If you work for the federal government you’re probably used to planning around the fiscal year (as a Pentagon employee, I always knew the supply shelf would be stocked and the new office chairs would come rolling in around September – whether we needed them or not – use it or lose it!)

But there is a new calendar milestone that is increasingly prevalent in meetings with government agencies and defense contractors – pre-and-post government shutdown. There is a legitimate question as to whether or not the government will remain funded. And if congress can’t come to a compromise on budget legislation, there is a real possibility the next government shutdown will occur October 1, when the new fiscal year rolls in.

In a government shutdown, essential services and mandatory functions still take place. Missions operating with appropriated funds continue their work (and that includes security clearance background investigations). But important government missions that don’t have a budget or funds appropriated cease.

How Many Times Has the Government Shutdown?

Since 1976, there have been 20 ‘funding gaps’ or times when funds have gone unappropriated for at least a day. There have been only four true shutdowns. In 1995/1996 the Bill Clinton White House and Republican controlled congress sparred over spending levels, resulting in two shutdowns spanning 26 days. The last shutdown, beginning in December of 2018, was the longest in history and lasted 35 days.

Is a Government Shutdown Inevitable?

The short answer: no. The government should not need to shut down in order for the White House and members of congress to reach a compromise on policy issues. Government shutdowns are a symptom of the poor system of governance that has plagued government agencies and contractors alike over the past decade – the Continuing Resolution (CR).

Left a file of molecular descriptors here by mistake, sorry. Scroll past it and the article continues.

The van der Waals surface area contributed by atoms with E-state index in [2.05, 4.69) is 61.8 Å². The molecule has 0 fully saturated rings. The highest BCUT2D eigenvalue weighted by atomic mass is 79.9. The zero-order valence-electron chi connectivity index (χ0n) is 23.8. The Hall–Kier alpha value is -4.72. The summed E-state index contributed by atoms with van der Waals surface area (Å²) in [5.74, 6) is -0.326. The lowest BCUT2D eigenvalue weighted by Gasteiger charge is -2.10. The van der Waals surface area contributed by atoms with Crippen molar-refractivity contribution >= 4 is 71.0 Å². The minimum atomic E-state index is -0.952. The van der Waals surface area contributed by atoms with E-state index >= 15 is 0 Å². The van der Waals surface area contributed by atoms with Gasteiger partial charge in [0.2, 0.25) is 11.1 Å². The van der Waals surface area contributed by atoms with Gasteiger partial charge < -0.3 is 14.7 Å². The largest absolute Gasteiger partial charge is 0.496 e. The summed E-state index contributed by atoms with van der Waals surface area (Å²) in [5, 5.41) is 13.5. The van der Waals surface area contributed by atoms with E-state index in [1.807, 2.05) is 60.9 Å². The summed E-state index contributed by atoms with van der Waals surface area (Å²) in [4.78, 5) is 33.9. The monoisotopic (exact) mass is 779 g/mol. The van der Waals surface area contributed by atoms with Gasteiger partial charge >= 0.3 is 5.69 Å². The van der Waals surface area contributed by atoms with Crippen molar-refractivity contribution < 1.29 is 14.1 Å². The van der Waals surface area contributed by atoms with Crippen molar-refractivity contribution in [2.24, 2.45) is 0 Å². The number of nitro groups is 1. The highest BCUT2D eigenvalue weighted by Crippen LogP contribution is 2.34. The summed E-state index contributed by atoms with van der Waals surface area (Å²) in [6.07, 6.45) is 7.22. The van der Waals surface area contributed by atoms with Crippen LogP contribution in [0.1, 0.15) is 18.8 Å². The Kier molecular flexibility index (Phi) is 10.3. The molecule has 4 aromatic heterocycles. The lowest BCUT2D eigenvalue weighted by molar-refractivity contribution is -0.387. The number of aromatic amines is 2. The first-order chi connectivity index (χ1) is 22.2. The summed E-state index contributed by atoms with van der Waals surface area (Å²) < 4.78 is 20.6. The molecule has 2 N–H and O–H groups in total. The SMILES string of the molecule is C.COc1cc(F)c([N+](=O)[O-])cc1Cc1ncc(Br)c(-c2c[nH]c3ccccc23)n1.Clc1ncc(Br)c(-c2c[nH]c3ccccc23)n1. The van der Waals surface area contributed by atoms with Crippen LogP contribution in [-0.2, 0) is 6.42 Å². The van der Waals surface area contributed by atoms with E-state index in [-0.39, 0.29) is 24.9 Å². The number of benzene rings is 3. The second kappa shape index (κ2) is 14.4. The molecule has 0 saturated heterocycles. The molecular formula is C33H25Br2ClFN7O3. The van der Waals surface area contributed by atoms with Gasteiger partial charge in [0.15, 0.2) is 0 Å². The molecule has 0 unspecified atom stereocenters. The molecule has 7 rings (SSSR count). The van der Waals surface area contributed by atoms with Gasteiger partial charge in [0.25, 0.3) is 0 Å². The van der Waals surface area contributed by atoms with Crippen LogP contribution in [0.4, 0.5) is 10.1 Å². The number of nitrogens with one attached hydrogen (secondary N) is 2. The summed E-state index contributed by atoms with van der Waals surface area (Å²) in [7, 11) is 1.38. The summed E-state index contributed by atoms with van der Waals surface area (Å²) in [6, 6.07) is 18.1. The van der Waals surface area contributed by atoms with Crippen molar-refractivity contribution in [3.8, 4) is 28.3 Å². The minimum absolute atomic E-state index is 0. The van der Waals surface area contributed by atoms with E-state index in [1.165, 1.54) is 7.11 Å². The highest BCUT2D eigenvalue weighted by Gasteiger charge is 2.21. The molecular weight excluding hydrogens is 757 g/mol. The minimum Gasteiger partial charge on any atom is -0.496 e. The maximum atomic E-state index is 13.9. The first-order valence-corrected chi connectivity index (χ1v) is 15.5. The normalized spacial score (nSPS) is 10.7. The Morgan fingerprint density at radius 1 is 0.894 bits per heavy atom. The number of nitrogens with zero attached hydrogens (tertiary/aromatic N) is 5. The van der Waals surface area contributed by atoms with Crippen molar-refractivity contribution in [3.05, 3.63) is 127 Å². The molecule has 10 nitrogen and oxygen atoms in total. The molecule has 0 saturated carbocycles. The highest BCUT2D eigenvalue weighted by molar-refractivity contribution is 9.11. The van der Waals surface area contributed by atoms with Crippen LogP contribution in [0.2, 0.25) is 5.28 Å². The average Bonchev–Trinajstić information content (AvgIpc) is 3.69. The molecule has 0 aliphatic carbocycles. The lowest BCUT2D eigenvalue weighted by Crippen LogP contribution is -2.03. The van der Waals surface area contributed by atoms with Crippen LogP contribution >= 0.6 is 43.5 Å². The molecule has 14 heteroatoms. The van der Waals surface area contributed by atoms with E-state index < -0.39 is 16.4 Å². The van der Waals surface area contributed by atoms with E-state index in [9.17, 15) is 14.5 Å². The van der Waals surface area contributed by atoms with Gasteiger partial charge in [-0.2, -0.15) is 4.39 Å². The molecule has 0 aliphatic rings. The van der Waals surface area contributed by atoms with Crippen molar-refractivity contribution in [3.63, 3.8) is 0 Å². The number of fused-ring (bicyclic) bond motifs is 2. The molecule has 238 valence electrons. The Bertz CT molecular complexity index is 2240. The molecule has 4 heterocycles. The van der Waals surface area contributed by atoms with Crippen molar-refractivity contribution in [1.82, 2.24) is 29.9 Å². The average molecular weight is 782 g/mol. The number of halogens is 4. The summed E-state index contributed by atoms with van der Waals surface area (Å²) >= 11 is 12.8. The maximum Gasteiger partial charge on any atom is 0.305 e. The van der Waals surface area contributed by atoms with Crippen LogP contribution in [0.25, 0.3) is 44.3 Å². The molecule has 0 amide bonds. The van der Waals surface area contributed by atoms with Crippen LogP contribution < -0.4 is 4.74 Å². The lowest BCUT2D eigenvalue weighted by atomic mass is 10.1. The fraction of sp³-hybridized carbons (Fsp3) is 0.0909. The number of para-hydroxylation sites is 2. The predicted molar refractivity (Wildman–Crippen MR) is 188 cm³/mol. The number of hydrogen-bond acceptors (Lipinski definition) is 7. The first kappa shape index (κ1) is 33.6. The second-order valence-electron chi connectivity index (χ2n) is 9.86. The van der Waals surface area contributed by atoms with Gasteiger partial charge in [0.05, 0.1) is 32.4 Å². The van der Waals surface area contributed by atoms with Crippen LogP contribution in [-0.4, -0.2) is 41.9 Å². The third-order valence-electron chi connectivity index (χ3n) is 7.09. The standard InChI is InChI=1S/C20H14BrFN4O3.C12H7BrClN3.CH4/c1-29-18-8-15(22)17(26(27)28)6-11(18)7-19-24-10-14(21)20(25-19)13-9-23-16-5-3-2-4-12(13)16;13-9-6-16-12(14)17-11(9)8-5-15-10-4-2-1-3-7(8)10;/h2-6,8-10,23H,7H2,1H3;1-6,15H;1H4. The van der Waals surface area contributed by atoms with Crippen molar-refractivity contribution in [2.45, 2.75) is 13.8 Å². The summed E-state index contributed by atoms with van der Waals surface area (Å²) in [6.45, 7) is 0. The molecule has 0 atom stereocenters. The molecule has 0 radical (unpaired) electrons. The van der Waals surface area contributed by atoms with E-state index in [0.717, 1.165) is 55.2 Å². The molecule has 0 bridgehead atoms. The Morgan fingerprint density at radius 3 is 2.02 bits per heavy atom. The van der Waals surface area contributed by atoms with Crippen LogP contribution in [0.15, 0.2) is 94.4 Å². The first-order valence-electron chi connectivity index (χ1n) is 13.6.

When congress is unable to pass their full appropriation bills, they typically enact a CR, rather than the Hail Mary of a government shutdown. A CR “continues” funding from previously appropriated budgets. A CR should similarly be a last call result, but instead they’ve become business as usual. The last time a budget has been passed on time without a CR was FY 1997.

When the government becomes used to kicking the can or simply doing line-item increases on budget numbers, it decreases the likelihood that congress and the White House will do what they’re supposed to do – negotiate a compromise budget with winners and losers – the kind of budget where no one is completely happy, but Uncle Sam’s trains still get to leave the station.

How can I prepare for the next government shutdown?

If you work in government, it seems cheeky to joke about whether or not you’ll be at work when October 1 or December 1, or whenever the latest CR expires and the next government shutdown begins. But you should be dead serious about preparing for the fiscal and policy uncertainty. The Office of Management and Budget maintains a government shutdown contingency list – basically a guidebook for agency procedures during a government shutdown. If you’re a contractor, check with your company and see if they have a policy for what happens if a shutdown occurs. In every government shutdown in history, including the most recent, congress has passed legislation to ensure government employees are still paid. Contractors have not always been afforded the same provision.

So, mark your calendar. It’s not inevitable that a government shutdown will occur again. But, if you work for the government, it’s always best to think like a Boy Scout and be prepared.

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Lindy Kyzer is the editor of ClearanceJobs.com. She loves the NISPPAC, social media, and the U.S. military. Have a conference, tip, or story idea to share? Email lindy.kyzer@clearancejobs.com. Interested in writing for ClearanceJobs.com? Learn more here.